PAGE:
Davis Webb’s interceptions, Kingsbury’s searching signify Texas Tech’s struggles

Texas Tech sophomore quarterback Davis Webb has mixed 16 touchdowns with 10 interceptions this season.


MORGANTOWN, W.Va. — There’s a sophomore slump afoot at Texas Tech, or rather slumps, as in plural. Quarterback Davis Webb is firing interceptions at an alarming rate and second-year head coach Kliff Kingsbury seems answerless as to why the Red Raiders aren’t executing.

Facing the prospects of its first 0-3 conference start since 1990, Texas Tech finds itself a touchdown home underdog as West Virginia visits Saturday.

The Red Raiders (2-3, 0-2), so clutch in the fourth quarter when these teams met in Morgantown last season, are averaging more turnovers per game than all but four FBS teams. Of the 15 give-aways, 10 have come on Webb interceptions.

Though he also has thrown 16 touchdowns, Webb’s mistakes have been game-changers—not what Kingsbury envisioned last spring upon claiming his quarterback had talent worthy of an NFL “top-five pick.”

“I would say the mental mistakes that show up in the games aren’t made in practice,” Kingsbury said. “I think there’s a lot of nervous energy that’s showing up. Fundamentals, techniques aren’t translating from the practice field onto the game field.”

Webb was particularly shaky while throwing four interceptions during a 45-13 beatdown at Kansas State last week. That means Webb is being picked off once every 22.5 passes this fall, whereas his freshman rate was once every 40 attempts.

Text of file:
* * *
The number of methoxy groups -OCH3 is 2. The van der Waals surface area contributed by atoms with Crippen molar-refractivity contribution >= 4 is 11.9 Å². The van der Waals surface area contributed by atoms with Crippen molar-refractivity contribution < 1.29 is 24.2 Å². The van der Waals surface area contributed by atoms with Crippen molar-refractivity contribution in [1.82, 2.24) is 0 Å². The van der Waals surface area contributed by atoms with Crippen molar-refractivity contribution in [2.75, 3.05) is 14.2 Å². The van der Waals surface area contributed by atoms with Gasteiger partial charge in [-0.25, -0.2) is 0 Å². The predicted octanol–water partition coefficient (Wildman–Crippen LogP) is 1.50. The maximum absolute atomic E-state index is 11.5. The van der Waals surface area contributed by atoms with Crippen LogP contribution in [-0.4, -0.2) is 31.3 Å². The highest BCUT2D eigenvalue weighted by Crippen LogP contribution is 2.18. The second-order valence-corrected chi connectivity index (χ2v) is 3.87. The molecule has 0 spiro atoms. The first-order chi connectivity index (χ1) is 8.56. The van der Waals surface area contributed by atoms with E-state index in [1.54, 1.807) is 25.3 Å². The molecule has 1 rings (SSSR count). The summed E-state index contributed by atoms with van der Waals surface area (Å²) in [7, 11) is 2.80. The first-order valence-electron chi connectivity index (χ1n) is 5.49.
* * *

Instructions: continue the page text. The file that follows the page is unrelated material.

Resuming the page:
“I put too much pressure on myself when things aren’t going right and guys aren’t getting open as much as they usually do or we aren’t running the ball as we usually do,” he said. “I put the pressure on myself and say, ‘We’ve got to make a better play and force this,’ instead of just calming down and let our guys make the plays.”

Kingsbury inserted true freshman backup Patrick Mahomes when Webb injured his non-throwing shoulder in a 45-35 loss at Oklahoma State on Sept. 25. There are no designs on opening up the quarterbacks competition, however.

“(The interceptions are) a combination of everything: bad play calls, tough reads and not being in the right spot,” Kingsbury said. “It’s not on one person.”

Webb hopes another matchup against West Virginia (3-2, 1-1) will be the panacea—after all, he was 36-of-50 passing for 462 yards and two scores in the last meeting when Texas Tech erased a double-digit deficit to win 37-27.

Mountaineers coach Dana Holgorsen said he still sees “the same Davis Webb he was last year when he came out here and beat us the second half.” But last year’s Red Raiders offense had All-American tight end Jace Amaro, who’s now starting for the New York Jets.

While West Virginia has struggled to stop the run, it ranks 21st nationally in pass defense (186 yards per game)) and 25th in pass-efficiency defense. Plus the Mountaineers could have cornerback Daryl Worley in the lineup after his return from a two-game suspension for allegedly assaulting a woman at a nightclub last month.

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